|Status:||Poor Law Union|
|Identifier:||PLU||Number of units in system:||644|
|Geographical Level:||8 (Higher-level District)|
|ADL Feature Type:||countries, 3rd order divisions|
|Is a status within:||Poor Law Union/Reg. District|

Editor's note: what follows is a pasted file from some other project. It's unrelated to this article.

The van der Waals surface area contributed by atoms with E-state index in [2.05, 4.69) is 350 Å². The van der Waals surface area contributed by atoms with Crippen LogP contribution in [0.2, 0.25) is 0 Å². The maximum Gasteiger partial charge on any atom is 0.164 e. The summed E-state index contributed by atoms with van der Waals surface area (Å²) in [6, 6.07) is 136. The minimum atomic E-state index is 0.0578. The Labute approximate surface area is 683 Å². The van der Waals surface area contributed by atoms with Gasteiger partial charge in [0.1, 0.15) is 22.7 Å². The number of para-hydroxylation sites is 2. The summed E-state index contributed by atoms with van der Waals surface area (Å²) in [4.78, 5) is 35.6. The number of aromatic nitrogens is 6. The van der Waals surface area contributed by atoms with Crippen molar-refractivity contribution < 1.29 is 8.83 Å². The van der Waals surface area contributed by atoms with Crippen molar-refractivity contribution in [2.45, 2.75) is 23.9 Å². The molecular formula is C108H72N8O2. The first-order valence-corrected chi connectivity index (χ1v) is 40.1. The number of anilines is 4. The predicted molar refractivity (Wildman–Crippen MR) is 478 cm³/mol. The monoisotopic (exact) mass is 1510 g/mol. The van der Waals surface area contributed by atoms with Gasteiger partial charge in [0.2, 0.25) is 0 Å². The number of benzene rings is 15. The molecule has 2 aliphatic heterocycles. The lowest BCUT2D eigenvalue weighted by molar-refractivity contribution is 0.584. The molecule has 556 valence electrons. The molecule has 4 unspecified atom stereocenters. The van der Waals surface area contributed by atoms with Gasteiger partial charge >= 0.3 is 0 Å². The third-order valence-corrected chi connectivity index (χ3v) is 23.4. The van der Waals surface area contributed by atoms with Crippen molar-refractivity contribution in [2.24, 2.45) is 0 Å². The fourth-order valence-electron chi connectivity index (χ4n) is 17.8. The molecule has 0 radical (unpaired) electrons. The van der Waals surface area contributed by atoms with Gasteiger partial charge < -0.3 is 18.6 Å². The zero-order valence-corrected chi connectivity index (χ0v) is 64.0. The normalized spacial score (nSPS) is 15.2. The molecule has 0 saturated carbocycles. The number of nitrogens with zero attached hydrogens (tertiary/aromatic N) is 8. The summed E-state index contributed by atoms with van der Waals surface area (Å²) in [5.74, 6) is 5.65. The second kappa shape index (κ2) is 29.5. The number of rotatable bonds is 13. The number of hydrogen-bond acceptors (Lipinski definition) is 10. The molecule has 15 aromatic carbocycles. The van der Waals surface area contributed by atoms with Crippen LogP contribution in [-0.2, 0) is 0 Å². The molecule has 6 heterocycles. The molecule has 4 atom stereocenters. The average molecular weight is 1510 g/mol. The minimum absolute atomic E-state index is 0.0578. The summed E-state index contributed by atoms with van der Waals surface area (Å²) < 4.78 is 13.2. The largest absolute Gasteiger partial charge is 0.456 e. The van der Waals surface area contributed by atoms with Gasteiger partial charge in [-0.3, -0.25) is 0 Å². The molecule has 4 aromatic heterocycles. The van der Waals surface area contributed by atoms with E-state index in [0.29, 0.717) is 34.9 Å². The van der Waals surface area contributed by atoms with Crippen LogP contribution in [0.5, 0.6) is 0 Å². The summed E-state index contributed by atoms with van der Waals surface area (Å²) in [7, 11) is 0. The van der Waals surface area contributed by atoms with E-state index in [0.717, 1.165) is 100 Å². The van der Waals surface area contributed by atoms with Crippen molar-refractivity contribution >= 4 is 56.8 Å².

The Poor Law Amendment Act, 1834 (4 &5 WM IV, c76) authorised Poor Law Commissioners to establish Poor Law Unions, created to sustain poor relief, almshouses and a workhouse within the Union area. Many parishes and groups of parishes were already included in incorporations or Gilbert Unions. These existing groupings were subsumed into the new units although some remained separate for varying periods of time. Chadwick was the main strength behind this Act, and by 1840 most parishes were included in Poor Law Unions, though the Gilbert Act unions and Incorporations were more slowly absorbed. The Poor Law Commissioners amended this Act (1843 (7&8 Vict.,c.101)) to allow for the dissolution of a Local Act Incorporation without the two thirds majority of the Guardians, but only when the population was below twenty thousand. This left forty-eight Old Unions (seventeen Gilbert Act Unions and thirty-one Incorporations) that were not absorbed into the Poor Law Amendment Act (1847), though some did voluntarily become part of the system in the 1860s. The Poor Law Amendment Act (1868 (31& 32.Vict.,c.122)) made it compulsory for all Old Unions and extra-parochial areas to become part of the 'great scheme'. A Royal Commission report (1909), the Local Government Sub-Commitee of the Ministry of Reconstruction report (1918) and the report of the Royal Commission on Local Government (1928) all emphasized the need for reform. This was achieved by the Local Government Act 1929 (19 &20 Geo V, c17), whereby all Poor Law Unions were abolished in 1930 and their functions were transferred to the Administrative County Councils. This led to the provision of relief for the uemployed (later called 'public assistance') by the National Assistance Board (1934). The National Assistance Act (1948) abolished the poor law altogether, giving the board the "duty to provide assistance for all persons whose resources are insufficient for their needs" (Jackson, 1966, p.45).